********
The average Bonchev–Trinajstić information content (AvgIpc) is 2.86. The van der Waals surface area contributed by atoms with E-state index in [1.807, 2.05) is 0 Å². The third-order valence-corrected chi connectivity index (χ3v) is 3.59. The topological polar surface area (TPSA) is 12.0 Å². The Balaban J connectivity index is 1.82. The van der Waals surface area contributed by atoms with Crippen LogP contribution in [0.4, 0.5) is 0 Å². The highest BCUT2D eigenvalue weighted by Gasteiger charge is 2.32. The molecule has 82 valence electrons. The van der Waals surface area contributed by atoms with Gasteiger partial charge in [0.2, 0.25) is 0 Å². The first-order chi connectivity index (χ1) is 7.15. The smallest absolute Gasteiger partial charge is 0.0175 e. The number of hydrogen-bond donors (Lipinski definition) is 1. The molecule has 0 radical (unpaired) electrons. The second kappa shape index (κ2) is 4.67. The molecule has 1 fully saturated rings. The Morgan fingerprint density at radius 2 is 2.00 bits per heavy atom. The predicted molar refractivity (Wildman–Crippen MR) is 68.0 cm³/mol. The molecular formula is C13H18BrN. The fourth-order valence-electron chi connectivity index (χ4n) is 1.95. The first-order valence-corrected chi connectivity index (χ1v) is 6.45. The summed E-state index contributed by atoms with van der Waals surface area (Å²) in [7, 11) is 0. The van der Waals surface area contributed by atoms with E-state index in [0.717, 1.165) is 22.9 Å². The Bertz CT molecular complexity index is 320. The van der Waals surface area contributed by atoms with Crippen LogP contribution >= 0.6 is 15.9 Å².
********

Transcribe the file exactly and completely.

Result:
The average Bonchev–Trinajstić information content (AvgIpc) is 2.86. The van der Waals surface area contributed by atoms with E-state index in [1.807, 2.05) is 0 Å². The third-order valence-corrected chi connectivity index (χ3v) is 3.59. The topological polar surface area (TPSA) is 12.0 Å². The Balaban J connectivity index is 1.82. The van der Waals surface area contributed by atoms with Crippen LogP contribution in [0.4, 0.5) is 0 Å². The highest BCUT2D eigenvalue weighted by Gasteiger charge is 2.32. The molecule has 82 valence electrons. The van der Waals surface area contributed by atoms with Gasteiger partial charge in [0.2, 0.25) is 0 Å². The first-order chi connectivity index (χ1) is 7.15. The smallest absolute Gasteiger partial charge is 0.0175 e. The number of hydrogen-bond donors (Lipinski definition) is 1. The molecule has 0 radical (unpaired) electrons. The second kappa shape index (κ2) is 4.67. The molecule has 1 fully saturated rings. The Morgan fingerprint density at radius 2 is 2.00 bits per heavy atom. The predicted molar refractivity (Wildman–Crippen MR) is 68.0 cm³/mol. The molecular formula is C13H18BrN. The fourth-order valence-electron chi connectivity index (χ4n) is 1.95. The first-order valence-corrected chi connectivity index (χ1v) is 6.45. The summed E-state index contributed by atoms with van der Waals surface area (Å²) in [7, 11) is 0. The van der Waals surface area contributed by atoms with E-state index in [0.717, 1.165) is 22.9 Å². The Bertz CT molecular complexity index is 320. The van der Waals surface area contributed by atoms with Crippen LogP contribution >= 0.6 is 15.9 Å².